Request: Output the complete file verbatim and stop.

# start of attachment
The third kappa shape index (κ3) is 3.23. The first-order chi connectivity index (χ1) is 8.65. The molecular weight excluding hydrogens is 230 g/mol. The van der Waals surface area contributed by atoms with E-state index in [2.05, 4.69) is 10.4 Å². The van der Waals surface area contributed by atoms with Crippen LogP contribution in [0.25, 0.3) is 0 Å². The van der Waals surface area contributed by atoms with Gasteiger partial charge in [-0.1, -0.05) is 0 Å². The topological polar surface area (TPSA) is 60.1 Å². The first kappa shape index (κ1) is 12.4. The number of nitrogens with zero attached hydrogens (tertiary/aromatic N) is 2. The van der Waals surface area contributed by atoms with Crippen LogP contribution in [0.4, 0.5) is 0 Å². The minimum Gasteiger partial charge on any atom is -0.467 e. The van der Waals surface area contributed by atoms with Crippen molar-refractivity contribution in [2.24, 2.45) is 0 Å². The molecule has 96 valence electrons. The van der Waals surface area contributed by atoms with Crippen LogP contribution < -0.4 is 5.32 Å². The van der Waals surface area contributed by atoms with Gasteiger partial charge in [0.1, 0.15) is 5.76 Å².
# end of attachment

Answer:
The third kappa shape index (κ3) is 3.23. The first-order chi connectivity index (χ1) is 8.65. The molecular weight excluding hydrogens is 230 g/mol. The van der Waals surface area contributed by atoms with E-state index in [2.05, 4.69) is 10.4 Å². The van der Waals surface area contributed by atoms with Crippen LogP contribution in [0.25, 0.3) is 0 Å². The van der Waals surface area contributed by atoms with Gasteiger partial charge in [-0.1, -0.05) is 0 Å². The topological polar surface area (TPSA) is 60.1 Å². The first kappa shape index (κ1) is 12.4. The number of nitrogens with zero attached hydrogens (tertiary/aromatic N) is 2. The van der Waals surface area contributed by atoms with Crippen LogP contribution in [0.4, 0.5) is 0 Å². The minimum Gasteiger partial charge on any atom is -0.467 e. The van der Waals surface area contributed by atoms with Crippen molar-refractivity contribution in [2.24, 2.45) is 0 Å². The molecule has 96 valence electrons. The van der Waals surface area contributed by atoms with Crippen LogP contribution < -0.4 is 5.32 Å². The van der Waals surface area contributed by atoms with Gasteiger partial charge in [0.1, 0.15) is 5.76 Å².